A palm warbler is spotted perched in a treetop. Credit: Courtesy of Bob Duchesne

Memory is a funny thing. I can recall bird songs I heard 30 years ago, but I can’t remember where I left the car keys. Birding-by-ear is my sole superpower. As superpowers go, it’s not as useful as invisibility or, say, predicting winning lottery numbers, but I’ll take it. I don’t recognize 100 percent of all the bird noises in Maine. I’m probably down somewhere around 99 percent.

So I was shocked to hear an unknown bird noise this week. It sounded like a raptor, but not one that I recognized.

It was my perfect opportunity to try out Merlin — a free app for smartphones that can identify bird sounds. I held my phone in the direction of the weird call, and Merlin instantly told me it was a sharp-shinned hawk. I’ve seen hundreds of these small woodland hawks, but they seldom make any noise except near a nest. Seconds later, a male flew over, as the female continued calling from the backside of the grove, confirming the identification.

Thus, today, I am here to recommend Merlin, an app offered by the Cornell Lab of Ornithology from its website at Merlin.AllAboutBirds.org. I don’t do so lightly. There have been several commercial attempts to produce such an app over the last decade. Generally, they have disappointed. They were often wrong, or they offered too many potential IDs to be effective. I put Merlin to the test and was quite pleased with the result, although even Merlin admits it’s not perfect.

It works like this. Merlin uses your phone to “listen” for birds. It then makes a sonogram of everything it hears. A sonogram is just a graphic representation of recorded sound — a technique that has been around since 1929. Nowadays, computing technology can compare your digital recording with a massive database of recorded songs, and the app just looks for the best match. It’s quick, and usually right. But not always.

I tried it on some tough birds over the weekend. I pointed it at a singing palm warbler — a bird you can hear right now, if you walk the back side of the Orono Bog Boardwalk. Merlin immediately identified the song as an orange-crowned warbler. Epic fail! Orange-crowned warblers are rare vagrants to Maine from their subarctic breeding grounds. They are almost never here in summer, let alone singing. Admittedly, the two birds sound similar, but I was staring directly at the palm warbler as Merlin misidentified it.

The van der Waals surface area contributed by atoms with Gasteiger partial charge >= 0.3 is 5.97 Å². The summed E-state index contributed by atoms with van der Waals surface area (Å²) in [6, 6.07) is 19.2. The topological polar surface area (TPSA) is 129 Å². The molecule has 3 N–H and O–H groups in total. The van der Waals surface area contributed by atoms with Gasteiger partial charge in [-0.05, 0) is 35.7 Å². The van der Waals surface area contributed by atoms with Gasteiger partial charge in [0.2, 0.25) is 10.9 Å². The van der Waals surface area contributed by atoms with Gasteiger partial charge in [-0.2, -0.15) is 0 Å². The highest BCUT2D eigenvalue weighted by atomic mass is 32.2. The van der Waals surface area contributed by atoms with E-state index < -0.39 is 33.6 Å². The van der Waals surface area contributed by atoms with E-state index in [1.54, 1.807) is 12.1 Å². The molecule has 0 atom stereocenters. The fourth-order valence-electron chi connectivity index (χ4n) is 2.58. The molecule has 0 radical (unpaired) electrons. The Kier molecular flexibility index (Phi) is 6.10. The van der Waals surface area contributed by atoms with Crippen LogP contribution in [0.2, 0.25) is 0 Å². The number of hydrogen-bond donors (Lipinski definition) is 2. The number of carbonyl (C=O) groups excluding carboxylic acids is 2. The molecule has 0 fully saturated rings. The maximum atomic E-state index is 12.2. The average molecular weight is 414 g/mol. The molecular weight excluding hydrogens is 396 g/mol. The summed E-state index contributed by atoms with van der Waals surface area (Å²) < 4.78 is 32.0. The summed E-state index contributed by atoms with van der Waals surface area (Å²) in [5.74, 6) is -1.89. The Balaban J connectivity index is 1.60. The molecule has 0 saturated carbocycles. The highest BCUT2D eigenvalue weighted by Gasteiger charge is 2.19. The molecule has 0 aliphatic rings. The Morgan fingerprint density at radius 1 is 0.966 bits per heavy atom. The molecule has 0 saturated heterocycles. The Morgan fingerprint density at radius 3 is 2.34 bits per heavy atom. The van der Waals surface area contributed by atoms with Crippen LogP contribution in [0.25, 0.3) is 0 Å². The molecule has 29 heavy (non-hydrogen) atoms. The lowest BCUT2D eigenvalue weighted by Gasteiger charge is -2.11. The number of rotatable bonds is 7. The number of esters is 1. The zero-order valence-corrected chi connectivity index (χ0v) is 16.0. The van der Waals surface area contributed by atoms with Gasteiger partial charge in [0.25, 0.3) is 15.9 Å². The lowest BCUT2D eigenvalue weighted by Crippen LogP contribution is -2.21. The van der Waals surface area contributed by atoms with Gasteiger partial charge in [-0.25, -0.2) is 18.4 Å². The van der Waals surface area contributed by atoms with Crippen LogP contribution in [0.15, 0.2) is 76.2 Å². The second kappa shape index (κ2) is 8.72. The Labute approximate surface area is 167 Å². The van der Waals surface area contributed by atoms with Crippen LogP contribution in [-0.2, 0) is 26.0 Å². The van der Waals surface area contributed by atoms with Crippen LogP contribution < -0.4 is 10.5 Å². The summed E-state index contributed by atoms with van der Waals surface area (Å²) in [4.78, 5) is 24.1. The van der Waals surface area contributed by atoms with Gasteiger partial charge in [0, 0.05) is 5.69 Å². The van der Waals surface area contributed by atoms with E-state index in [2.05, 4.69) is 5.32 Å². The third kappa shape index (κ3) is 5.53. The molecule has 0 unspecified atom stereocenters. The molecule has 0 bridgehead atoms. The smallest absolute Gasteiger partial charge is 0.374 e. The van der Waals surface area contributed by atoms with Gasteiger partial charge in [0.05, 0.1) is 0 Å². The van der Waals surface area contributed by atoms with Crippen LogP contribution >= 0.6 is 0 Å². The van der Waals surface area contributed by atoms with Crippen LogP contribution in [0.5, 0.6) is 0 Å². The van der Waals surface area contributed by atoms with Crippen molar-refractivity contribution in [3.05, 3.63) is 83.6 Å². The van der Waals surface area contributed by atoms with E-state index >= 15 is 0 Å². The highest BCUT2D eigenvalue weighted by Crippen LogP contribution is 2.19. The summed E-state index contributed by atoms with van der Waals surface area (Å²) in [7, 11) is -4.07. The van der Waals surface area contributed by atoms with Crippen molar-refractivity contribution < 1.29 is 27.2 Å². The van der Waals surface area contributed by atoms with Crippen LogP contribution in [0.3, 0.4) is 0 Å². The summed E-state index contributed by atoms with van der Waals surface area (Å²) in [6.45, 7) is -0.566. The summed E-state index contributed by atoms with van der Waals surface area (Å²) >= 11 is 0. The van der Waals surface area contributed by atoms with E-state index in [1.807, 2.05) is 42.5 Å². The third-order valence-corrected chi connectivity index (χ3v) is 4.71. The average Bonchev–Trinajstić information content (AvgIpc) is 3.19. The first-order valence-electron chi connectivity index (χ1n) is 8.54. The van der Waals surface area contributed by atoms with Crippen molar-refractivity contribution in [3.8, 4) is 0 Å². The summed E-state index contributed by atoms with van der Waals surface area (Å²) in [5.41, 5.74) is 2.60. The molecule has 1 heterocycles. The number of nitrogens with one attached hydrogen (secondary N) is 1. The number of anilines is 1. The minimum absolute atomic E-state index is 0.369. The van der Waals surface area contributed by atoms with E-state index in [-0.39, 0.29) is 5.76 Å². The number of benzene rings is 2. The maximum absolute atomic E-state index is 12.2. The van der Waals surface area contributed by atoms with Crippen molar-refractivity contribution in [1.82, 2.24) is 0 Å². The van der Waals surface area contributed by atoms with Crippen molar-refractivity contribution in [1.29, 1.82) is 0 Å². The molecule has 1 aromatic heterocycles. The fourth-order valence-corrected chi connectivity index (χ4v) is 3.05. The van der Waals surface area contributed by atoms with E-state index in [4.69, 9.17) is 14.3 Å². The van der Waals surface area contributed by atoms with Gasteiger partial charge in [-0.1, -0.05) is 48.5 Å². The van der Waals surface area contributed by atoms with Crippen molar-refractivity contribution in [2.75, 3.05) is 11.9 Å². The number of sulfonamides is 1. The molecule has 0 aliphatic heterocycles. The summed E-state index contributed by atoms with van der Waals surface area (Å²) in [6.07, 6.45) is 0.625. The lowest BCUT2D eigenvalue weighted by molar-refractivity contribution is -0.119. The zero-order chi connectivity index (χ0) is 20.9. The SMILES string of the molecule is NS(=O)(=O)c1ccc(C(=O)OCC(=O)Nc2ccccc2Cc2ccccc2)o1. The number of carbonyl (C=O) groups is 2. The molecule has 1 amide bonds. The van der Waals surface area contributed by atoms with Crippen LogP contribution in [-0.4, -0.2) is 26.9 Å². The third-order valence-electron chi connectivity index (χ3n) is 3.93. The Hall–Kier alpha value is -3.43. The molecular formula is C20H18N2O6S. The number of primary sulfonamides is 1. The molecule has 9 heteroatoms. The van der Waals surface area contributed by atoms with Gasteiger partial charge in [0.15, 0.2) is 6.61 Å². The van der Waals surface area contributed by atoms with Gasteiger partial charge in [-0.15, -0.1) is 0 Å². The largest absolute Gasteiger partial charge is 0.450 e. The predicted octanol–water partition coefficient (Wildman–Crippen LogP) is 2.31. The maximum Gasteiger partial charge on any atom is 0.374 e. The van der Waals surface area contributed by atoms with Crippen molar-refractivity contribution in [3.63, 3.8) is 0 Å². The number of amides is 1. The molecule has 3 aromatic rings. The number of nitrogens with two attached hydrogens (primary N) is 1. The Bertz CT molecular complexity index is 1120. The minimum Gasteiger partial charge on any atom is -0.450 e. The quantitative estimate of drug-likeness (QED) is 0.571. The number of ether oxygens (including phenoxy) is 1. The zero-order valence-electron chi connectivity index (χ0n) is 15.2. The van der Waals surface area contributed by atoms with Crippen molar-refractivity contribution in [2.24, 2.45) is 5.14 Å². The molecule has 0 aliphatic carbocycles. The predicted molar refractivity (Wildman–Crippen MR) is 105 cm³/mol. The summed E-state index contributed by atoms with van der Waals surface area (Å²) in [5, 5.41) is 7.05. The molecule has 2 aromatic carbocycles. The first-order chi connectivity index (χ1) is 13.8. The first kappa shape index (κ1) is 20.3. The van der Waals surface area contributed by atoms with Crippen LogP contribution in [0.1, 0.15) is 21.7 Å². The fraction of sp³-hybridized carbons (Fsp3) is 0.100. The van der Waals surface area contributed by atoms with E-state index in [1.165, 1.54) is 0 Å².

Worse, Merlin told me it was also hearing a northern cardinal. Actually, it wasn’t. I was deep in the woods west of Moosehead Lake. A cardinal wouldn’t be caught dead in those woods, and I couldn’t hear anything that might even be mistaken for a cardinal.

I continued testing, and Merlin started passing all my tests. It could tell the difference between pine warblers, chipping sparrows, swamp sparrows and dark-eyed juncos. All four birds trill in a similar fashion, but Merlin quickly figured it out. I tried it on a gray catbird. Catbirds don’t have a song of their own. They steal the songs of other birds, then meld them together into a jumble of entertaining notes. Merlin guessed correctly.

I tried Merlin near the Bangor Mall, where highway noise and other urban clamor might obscure bird song. Merlin was not fooled. If it could hear a bird, it could identify it.

I tried it on a song sparrow call note, which is just a single, solitary chip. Merlin won.

I tried it in a spot with multiple singing birds. Despite the cacophony, it correctly guessed all six species within seconds. Each time Merlin recognizes a bird, it adds a photo and link to the display, making it easy to investigate further. Impressive.

Review caveats: I found that my ears are better than my smartphone’s. I could hear and identify birds that were much farther away. However, these days some people with hearing loss are using Merlin to listen for birds they can’t hear. Thus alerted, they know what to look for. However, given that Merlin can make mistakes, I agree with the old adage: trust but verify. Don’t just assume that the bird is present, merely because Merlin says so.

I’ll continue testing, mostly because I want to see how often I can defeat it, just for fun. The songs of red-eyed and Philadelphia vireos are so similar that I often can’t tell them apart. We’ll see if Merlin can do it. Now I just have to find a Philadelphia vireo.

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Bob Duchesne, Good Birding

Bob Duchesne serves as vice president of Maine Audubon’s Penobscot Valley Chapter. He developed the Maine Birding Trail, with information at mainebirdingtrail.com. He can be reached at duchesne@midmaine.com.